Manatee Avenue getting a makeover?

BRADENTON — If all goes as planned, drivers will be traveling through downtown in two lanes rather than three along Manatee Avenue this time next spring.

The proposal to reduce the lanes on the road to two will widen the sidewalks and allow parking on both sides of the street in some of the five-block stretch of Manatee Avenue. Left and right turns will be from the two through-lanes, except at 14th Street West, where a left-turn-only lane will be built.

The Florida Department of Transportation will be resurfacing the roadway from 12th Street East to 15th Street West. Plans also include improvements to stormwater drainage system, intersection signals, new street lights, and landscaping and irrigation.

FDOT officials will hold an open house from 5-7 p.m. Thursday at the Manatee County Administration Building for the public to learn more about the project.

“There’s not going to be a formal presentation,” said Maricelle Venegas, spokeswoman for FDOT, “but this will be an opportunity to view the plans and talk to the project team.” Venegas said engineers also will be available to answer any technical questions.

Work on the project is scheduled to begin in August and be completed by spring next year.

The multi-million dollar project may include the reconfiguring of Manatee Avenue West between Ninth to 15th streets into two lanes.

The cities of Bradenton and Palmetto commissioned the Orlando-based Renaissance Planning Group to do a two-year, $300,000 Downtown Mobility Study.

The study looked at the current state of transportation in the two cities’ downtown areas and made recommendations to improve pedestrian, bicycle, motor vehicle and transit mobility.

A similar plan was suggested in the late 1990s, but faced heavy resistance from drivers who use the busy artery to pass through downtown on their way to West Bradenton and Anna Maria Island.

But the study found that only 11 percent of those drivers use Manatee Avenue as a through street, and two-laning the five blocks in downtown will only add about 15 seconds to their travel time.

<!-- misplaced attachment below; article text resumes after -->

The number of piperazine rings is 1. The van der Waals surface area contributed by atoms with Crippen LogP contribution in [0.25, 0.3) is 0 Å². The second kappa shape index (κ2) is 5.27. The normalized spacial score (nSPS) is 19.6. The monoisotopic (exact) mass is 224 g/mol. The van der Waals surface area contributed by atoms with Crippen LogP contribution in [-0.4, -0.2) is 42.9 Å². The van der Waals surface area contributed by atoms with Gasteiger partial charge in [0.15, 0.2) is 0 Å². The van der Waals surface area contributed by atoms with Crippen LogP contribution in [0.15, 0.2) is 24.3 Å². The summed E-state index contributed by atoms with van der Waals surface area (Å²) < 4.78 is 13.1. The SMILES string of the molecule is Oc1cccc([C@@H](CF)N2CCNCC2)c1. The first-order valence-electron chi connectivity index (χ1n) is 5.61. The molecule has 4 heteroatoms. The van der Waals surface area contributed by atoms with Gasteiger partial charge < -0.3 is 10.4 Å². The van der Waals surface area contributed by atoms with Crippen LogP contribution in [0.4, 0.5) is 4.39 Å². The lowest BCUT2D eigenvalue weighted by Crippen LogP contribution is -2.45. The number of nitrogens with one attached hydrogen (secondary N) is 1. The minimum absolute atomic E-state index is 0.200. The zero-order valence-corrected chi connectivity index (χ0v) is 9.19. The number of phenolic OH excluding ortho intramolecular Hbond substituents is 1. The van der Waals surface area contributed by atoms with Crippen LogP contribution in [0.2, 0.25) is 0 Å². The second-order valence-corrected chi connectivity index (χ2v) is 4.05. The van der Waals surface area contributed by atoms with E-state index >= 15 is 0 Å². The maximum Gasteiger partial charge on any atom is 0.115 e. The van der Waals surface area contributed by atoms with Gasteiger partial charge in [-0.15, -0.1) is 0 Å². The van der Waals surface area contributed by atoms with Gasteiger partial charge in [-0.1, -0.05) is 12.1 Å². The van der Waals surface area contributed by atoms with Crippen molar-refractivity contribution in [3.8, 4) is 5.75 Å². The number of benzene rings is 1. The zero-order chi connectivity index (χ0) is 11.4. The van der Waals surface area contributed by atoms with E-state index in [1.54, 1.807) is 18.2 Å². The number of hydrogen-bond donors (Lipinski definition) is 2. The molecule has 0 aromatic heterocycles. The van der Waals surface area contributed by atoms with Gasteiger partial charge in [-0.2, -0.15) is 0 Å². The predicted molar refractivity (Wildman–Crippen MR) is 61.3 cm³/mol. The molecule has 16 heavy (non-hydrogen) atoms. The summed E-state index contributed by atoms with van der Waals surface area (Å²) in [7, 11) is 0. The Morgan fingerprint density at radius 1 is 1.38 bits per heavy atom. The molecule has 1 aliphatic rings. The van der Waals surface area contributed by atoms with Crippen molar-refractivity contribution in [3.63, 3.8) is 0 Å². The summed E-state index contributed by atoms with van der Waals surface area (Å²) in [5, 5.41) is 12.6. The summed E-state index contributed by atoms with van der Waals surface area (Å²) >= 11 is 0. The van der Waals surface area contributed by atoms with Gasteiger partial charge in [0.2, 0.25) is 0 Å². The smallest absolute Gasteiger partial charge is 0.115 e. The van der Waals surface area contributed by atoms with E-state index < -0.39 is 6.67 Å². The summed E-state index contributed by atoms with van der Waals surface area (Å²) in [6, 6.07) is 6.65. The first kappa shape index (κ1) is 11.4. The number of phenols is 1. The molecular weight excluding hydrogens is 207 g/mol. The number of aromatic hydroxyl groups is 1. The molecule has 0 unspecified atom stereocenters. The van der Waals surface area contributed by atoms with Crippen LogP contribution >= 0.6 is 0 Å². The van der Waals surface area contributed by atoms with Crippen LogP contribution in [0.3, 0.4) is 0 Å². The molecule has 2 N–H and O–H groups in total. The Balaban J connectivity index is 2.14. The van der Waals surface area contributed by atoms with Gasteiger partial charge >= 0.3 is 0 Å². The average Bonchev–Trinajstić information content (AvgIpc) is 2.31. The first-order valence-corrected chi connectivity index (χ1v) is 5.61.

With the success of similar projects in other Florida cities, Claude Tankersley, director of the Bradenton Public Works Department, said he expects more public support for the proposal.

“I’ve driven Main Street in Gainesville and saw that it made a difference,” Tankersley said.

“It slows down drivers and makes them think about what they are doing, which makes it smoother to get through town.”

Palmetto has implemented portions of the recommendations, including adding left-turn lanes along 10th Street West.

One project the study recommends as a joint effort for both cities is the widening of the pedestrian/bicycle path across the Green Bridge.

FDOT has already signed off on the proposal to reduce the width of the southbound vehicle lane to provide room for a more effective pedestrian/bicycle path.

In Bradenton, Manatee County has begun work on building a transit mall on 13th Street East, between Sixth and Eight avenues for bus transfers, another recommendation of the study.

Many of the other study proposals, such as the two roundabouts, street-calming devices to slow traffic down on Martin Luther King Jr. Boulevard, and narrowing Sixth Avenue West through downtown to two lanes, will have to wait until a funding source is found.

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